ARAconsult

Innsbruck, Austria

ARAconsult

Innsbruck, Austria
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Wett B.,ARAconsult | Omari A.,AECOM Technology Corporation | Podmirseg S.M.,University of Innsbruck | Podmirseg S.M.,AlpS GmbH | And 10 more authors.
Water Science and Technology | Year: 2013

A three-pronged coordinated research effort was undertaken by cooperating utilities at three different experimental scales investigating bioaugmentation, enrichment and performance of anammox organisms in mainstream treatment. Two major technological components were applied: density-based sludge wasting by a selective cyclone to retain anammox granules and intermittent aeration to repress nitrite oxidizers. This paper evaluates process conditions and operation modes to direct more nitrogen to the resource-saving metabolic route of deammonification.


PubMed | Old Dominion University, DC Water and Sewer Authority, ARAconsult, Ghent University and 2 more.
Type: Journal Article | Journal: Water science and technology : a journal of the International Association on Water Pollution Research | Year: 2015

The main challenge in implementing shortcut nitrogen removal processes for mainstream wastewater treatment is the out-selection of nitrite oxidizing bacteria (NOB) to limit nitrate production. A model-based approach was utilized to simulate the impact of individual features of process control strategies to achieve NO(-)(2)-N shunt via NOB out-selection. Simulations were conducted using a two-step nitrogen removal model from the literature. Nitrogen shortcut removal processes from two case studies were modeled to illustrate the contribution of NOB out-selection mechanisms. The paper highlights a comparison between two control schemes; one was based on online measured ammonia and the other was based on a target ratio of 1 for ammonia vs. NOx (nitrate + nitrite) (AVN). Results indicated that the AVN controller possesses unique features to nitrify only that amount of nitrogen that can be denitrified, which promotes better management of incoming organics and bicarbonate for a more efficient NOB out-selection. Finally, the model was used in a scenario analysis, simulating hypothetical optimized performance of the pilot process. An estimated potential saving of 60% in carbon addition for nitrogen removal by implementing full-scale mainstream deammonification was predicted.


PubMed | University of California at Irvine, Korea University, California State University, Long Beach, DC Water and 4 more.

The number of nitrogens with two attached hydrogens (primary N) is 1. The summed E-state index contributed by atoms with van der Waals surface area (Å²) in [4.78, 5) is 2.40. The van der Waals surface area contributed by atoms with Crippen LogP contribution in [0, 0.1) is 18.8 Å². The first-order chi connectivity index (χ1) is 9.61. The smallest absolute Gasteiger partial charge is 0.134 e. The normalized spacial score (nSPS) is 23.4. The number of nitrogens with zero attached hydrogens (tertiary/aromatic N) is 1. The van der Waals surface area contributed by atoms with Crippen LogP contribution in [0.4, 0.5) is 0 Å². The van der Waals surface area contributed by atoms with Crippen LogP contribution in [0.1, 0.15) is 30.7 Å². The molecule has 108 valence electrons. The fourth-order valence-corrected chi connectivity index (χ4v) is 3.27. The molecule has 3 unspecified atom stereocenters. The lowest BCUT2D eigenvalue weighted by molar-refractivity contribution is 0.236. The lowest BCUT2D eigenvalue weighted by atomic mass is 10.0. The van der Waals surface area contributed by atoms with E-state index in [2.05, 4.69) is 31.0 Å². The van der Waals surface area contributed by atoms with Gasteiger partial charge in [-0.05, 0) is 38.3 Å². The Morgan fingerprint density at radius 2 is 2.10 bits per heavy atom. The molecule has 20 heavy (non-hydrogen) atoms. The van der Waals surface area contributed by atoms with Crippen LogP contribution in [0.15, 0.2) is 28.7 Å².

Type: | Journal: Water research | Year: 2016

Aeration is commonly identified as the largest contributor to process energy needs in the treatment of wastewater and therefore garners significant focus in reducing energy use. Fine-pore diffusers are the most common aeration system in municipal wastewater treatment. These diffusers are subject to fouling and scaling, resulting in loss in transfer efficiency as biofilms form and change material properties producing larger bubbles, hindering mass transfer and contributing to increased plant energy costs. This research establishes a direct correlation and apparent mechanistic link between biofilm DNA concentration and reduced aeration efficiency caused by biofilm fouling. Although the connection between biofilm growth and fouling has been implicit in discussions of diffuser fouling for many years, this research provides measured quantitative connection between the extent of biofouling and reduced diffuser efficiency. This was clearly established by studying systematically the deterioration of aeration diffusers efficiency during a 1.5 year period, concurrently with the microbiological study of the biofilm fouling in order to understand the major factors contributing to diffuser fouling. The six different diffuser technologies analyzed in this paper included four different materials which were ethylene-propylene-diene monomer (EPDM), polyurethane, silicone and ceramic. While all diffusers foul eventually, some novel materials exhibited fouling resistance. The material type played a major role in determining the biofilm characteristics (i.e., growth rate, composition, and microbial density) which directly affected the rate and intensity at what the diffusers were fouled, whereas diffuser geometry exerted little influence. Overall, a high correlation between the increase in biofilm DNA and the decrease in F was evident (CV<14.02.0%). By linking bacterial growth with aeration efficiency, the research was able to show quantitatively the causal connection between bacterial fouling and energy wastage during aeration.


Schaubroeck T.,Ghent University | De Clippeleir H.,Ghent University | De Clippeleir H.,Columbia University | Weissenbacher N.,University of Natural Resources and Life Sciences, Vienna | And 4 more authors.
Water Research | Year: 2015